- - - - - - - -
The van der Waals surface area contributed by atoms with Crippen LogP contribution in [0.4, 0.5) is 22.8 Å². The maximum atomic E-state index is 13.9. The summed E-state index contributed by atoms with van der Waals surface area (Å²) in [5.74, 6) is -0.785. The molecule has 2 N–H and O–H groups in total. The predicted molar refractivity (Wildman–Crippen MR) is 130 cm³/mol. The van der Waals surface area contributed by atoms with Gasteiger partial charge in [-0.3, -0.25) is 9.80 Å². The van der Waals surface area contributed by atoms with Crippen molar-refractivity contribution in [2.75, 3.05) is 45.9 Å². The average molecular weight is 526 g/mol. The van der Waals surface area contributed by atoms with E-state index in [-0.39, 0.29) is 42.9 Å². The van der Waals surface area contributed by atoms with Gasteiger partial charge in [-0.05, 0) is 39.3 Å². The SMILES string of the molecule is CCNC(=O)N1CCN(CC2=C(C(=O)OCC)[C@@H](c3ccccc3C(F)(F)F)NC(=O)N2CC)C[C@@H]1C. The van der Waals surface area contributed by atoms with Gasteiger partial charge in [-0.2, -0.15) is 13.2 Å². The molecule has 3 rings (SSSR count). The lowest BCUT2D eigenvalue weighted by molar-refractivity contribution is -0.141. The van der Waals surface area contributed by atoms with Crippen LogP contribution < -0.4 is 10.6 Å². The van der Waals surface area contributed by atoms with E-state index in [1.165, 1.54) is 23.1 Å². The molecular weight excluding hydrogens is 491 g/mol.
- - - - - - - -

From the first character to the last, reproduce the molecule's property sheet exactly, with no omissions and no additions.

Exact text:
The van der Waals surface area contributed by atoms with Crippen LogP contribution in [0.4, 0.5) is 22.8 Å². The maximum atomic E-state index is 13.9. The summed E-state index contributed by atoms with van der Waals surface area (Å²) in [5.74, 6) is -0.785. The molecule has 2 N–H and O–H groups in total. The predicted molar refractivity (Wildman–Crippen MR) is 130 cm³/mol. The van der Waals surface area contributed by atoms with Gasteiger partial charge in [-0.3, -0.25) is 9.80 Å². The van der Waals surface area contributed by atoms with Crippen molar-refractivity contribution in [2.75, 3.05) is 45.9 Å². The average molecular weight is 526 g/mol. The van der Waals surface area contributed by atoms with E-state index in [-0.39, 0.29) is 42.9 Å². The van der Waals surface area contributed by atoms with Gasteiger partial charge in [-0.05, 0) is 39.3 Å². The SMILES string of the molecule is CCNC(=O)N1CCN(CC2=C(C(=O)OCC)[C@@H](c3ccccc3C(F)(F)F)NC(=O)N2CC)C[C@@H]1C. The van der Waals surface area contributed by atoms with Gasteiger partial charge in [-0.2, -0.15) is 13.2 Å². The molecule has 3 rings (SSSR count). The lowest BCUT2D eigenvalue weighted by molar-refractivity contribution is -0.141. The van der Waals surface area contributed by atoms with Crippen LogP contribution < -0.4 is 10.6 Å². The van der Waals surface area contributed by atoms with E-state index in [1.165, 1.54) is 23.1 Å². The molecular weight excluding hydrogens is 491 g/mol.